Laylah Ali’s “Greenhead Series” and the pieces that followed are highly enigmatic. Her lecture at the Johnson Museum — circling the gallery space and speaking before the original pieces themselves — effectively elucidated the enormity of the deliberation and precision of the facture that culminated in this enigma. Throughout the lecture, Ali discussed all the entirely premeditated components of her pieces that presented the viewers with the visual and verbal ambiguities that arise through the experience of the pieces.

Such components included her very technical use of colors in painting with the fastidious medium of gouache that created optical effects of illusory three-dimensionality or extreme flatness, or the two simultaneously. She also utilized negative and positive space very carefully — in millimeters, she clarified — in order to create non-hierarchical and democratic yet concurrently clearly representational images. She plays with her “greenhead” characters — figures that serve as riffs off of the classic American “superhero,” rethought as a universal figure with both strength and weakness — in narrative. While many of the pieces portray violent imagery, others portray stillness and minimal movement; Ali noted that she likes to play with “almost boring you” in this way. Finally, perhaps the most enigmatic element of her pieces is their flirtation with the boundaries between abstraction and representation. Ali spoke of how revealing a casual reading of the physical characteristics of her characters — such as skin tone and garb — could elicit such strong associations, and such politically charged ones at that. She noted, for example, that many viewers would assume her greenhead creatures with brown skin to be African American figures — yet she points out that this association is rooted in visual literacy rather than pure representation: “I have never seen any real breathing human that looks like this,” she mused.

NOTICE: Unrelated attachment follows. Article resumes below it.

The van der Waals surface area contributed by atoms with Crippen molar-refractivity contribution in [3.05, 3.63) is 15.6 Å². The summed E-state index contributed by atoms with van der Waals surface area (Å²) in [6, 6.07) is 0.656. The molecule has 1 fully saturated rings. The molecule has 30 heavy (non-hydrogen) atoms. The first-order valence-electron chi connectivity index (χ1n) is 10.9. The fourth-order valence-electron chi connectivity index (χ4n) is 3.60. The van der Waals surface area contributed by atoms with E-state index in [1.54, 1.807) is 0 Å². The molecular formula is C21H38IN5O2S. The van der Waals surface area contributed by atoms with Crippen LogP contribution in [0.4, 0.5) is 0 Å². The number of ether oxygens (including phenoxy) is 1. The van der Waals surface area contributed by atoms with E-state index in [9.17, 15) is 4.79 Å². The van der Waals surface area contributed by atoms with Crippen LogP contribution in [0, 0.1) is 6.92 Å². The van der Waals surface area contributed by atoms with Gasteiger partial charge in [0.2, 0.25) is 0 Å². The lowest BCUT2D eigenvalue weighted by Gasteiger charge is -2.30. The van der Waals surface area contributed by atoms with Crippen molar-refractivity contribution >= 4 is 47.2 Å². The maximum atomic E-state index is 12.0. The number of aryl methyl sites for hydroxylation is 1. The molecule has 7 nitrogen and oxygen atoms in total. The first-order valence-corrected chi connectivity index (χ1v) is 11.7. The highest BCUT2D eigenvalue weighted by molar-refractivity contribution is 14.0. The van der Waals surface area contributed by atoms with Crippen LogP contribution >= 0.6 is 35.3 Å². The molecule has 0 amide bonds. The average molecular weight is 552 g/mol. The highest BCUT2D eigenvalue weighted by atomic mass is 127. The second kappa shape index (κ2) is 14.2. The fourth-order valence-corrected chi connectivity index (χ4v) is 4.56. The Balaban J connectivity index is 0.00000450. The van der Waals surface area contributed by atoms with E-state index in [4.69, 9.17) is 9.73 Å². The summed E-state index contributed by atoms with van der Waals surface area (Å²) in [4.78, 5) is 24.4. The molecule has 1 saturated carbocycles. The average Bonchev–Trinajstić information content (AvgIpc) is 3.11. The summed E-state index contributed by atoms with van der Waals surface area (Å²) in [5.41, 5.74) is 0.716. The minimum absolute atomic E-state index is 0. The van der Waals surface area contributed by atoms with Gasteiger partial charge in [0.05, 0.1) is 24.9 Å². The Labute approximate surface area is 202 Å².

It was really Ali’s use of representational imagery to distinguish representation from automatic association that truly resonated with me. As a psychology major, I am constantly thinking about how people view art at a purely perceptual level, and how receiving a work is necessarily informed by past experiences — living in a society where much of our visual stimulation is conglomerated mass media, our past visual experiences tend to inform the same ideas, which could be the reason for the similar evocations that were derived from Ali’s pieces. In a way, I liken Ali’s pieces to Rorschach ink blots, which I have always been fascinated by: while they are simply geometries — organic or otherwise — strewn across a surface, our minds associate with them images by means of our acquired symbol sets. Ali’s pieces, however, while rooted in somewhat of the same derivation, are highly pictorial and not in any way randomized: they represent an artist who has deeply and thoroughly contemplated the aesthetics of her pieces.

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